Guns in the field in the very early days were drawn by horses handled by civilian drivers, in most cases yokels 'straight off the turnips' untrained and untried in action. So unreliable were they that troops had to be diverted to stop them running away when the shooting started! Surprisingly, this ridiculously unsatisfactory state of affairs lasted until 1793.
In 1794 was formed the Corps of Captains Commissaries and Drivers which provided the Royal Artillery with both horses and drivers. This corps was disbanded in 1801, replaced by a similiar organisation called the Corps of Gunner Drivers, then reorganised in 1806 when its title was changed to the Royal Artillery Drivers. A Corps of Royal Artillery Drivers was established in 1815 but disbanded in 1822.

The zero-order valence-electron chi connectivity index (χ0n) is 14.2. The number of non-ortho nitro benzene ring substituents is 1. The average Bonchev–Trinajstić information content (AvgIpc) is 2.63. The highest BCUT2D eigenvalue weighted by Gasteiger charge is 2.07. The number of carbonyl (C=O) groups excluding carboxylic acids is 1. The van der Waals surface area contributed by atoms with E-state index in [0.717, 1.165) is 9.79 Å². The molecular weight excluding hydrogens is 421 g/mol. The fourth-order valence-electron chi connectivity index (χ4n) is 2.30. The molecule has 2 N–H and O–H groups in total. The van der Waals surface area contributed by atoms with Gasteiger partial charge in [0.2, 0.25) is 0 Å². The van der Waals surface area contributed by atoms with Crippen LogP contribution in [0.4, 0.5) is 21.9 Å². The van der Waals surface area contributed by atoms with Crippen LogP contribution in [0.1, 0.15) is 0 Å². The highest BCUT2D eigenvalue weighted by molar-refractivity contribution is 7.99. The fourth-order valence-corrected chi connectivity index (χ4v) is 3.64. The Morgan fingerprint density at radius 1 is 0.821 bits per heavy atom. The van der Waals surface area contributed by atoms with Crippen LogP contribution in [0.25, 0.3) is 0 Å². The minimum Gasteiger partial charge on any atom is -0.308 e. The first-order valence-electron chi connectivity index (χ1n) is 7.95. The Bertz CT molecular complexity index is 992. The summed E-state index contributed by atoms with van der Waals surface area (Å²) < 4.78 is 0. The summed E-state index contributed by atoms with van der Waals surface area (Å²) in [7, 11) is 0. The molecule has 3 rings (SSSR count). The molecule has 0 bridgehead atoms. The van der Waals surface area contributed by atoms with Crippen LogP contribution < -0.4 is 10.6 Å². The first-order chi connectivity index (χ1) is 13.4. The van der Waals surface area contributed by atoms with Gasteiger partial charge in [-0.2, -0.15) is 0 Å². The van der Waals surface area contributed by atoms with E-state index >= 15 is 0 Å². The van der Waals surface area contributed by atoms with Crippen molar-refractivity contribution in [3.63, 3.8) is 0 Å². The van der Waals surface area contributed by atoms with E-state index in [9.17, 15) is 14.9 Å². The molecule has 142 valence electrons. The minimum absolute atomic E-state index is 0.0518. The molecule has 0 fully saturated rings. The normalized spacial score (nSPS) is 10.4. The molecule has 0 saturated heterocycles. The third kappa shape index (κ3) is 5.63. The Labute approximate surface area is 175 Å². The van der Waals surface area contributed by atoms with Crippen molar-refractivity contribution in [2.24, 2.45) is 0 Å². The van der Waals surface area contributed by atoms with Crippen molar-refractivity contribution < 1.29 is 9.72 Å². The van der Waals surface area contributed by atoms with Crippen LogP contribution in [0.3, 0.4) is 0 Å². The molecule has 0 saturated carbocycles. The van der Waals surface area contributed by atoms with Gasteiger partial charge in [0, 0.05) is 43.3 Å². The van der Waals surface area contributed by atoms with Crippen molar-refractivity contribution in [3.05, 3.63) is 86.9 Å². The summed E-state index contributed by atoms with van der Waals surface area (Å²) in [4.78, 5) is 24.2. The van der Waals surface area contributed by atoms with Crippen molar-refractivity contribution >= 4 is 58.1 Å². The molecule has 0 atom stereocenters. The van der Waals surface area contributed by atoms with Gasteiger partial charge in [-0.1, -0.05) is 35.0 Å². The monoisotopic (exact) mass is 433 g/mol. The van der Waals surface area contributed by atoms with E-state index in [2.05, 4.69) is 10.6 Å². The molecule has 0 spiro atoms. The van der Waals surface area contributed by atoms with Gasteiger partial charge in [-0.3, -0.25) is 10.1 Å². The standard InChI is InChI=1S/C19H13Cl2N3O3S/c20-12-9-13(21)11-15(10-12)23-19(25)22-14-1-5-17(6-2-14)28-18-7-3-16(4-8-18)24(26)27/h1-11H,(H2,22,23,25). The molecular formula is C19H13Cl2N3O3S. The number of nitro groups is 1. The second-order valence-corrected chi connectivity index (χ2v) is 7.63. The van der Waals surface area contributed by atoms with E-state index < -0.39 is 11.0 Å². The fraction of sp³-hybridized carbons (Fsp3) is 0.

Recruits were then enlisted as 'Gunner and Driver' with the idea that every man should be trained to perform the duties of both, and change from one to the other as required. In 1858 this system was in turn abolished and men enlisted in the rank of either Gunner or Driver.
Finally in 1920 the Royal Artillery abolished the rank of Driver altogether after which drivers took the rank of Gunner. In New Zealand the rank of Driver ceased to exist in 1926 (General Orders 1 May 1926).
Mechanisation in the RA got under way during World War 1 when all but two siege batteries, the equivalent of modern medium batteries, became tractor-drawn. Each battery had attached to it a company of RASC drivers, but by 1925 the RA had become responsible for driving and maintaining its own motor vehicles. The Driver IC had arrived.
The New Zealand Army lagged badly behind the British in the mechanisation stakes, the first field guns not being modified for mechanical draught until 1938. No attempt to train Drivers IC was made in New Zealand until after the outbreak of World War 2.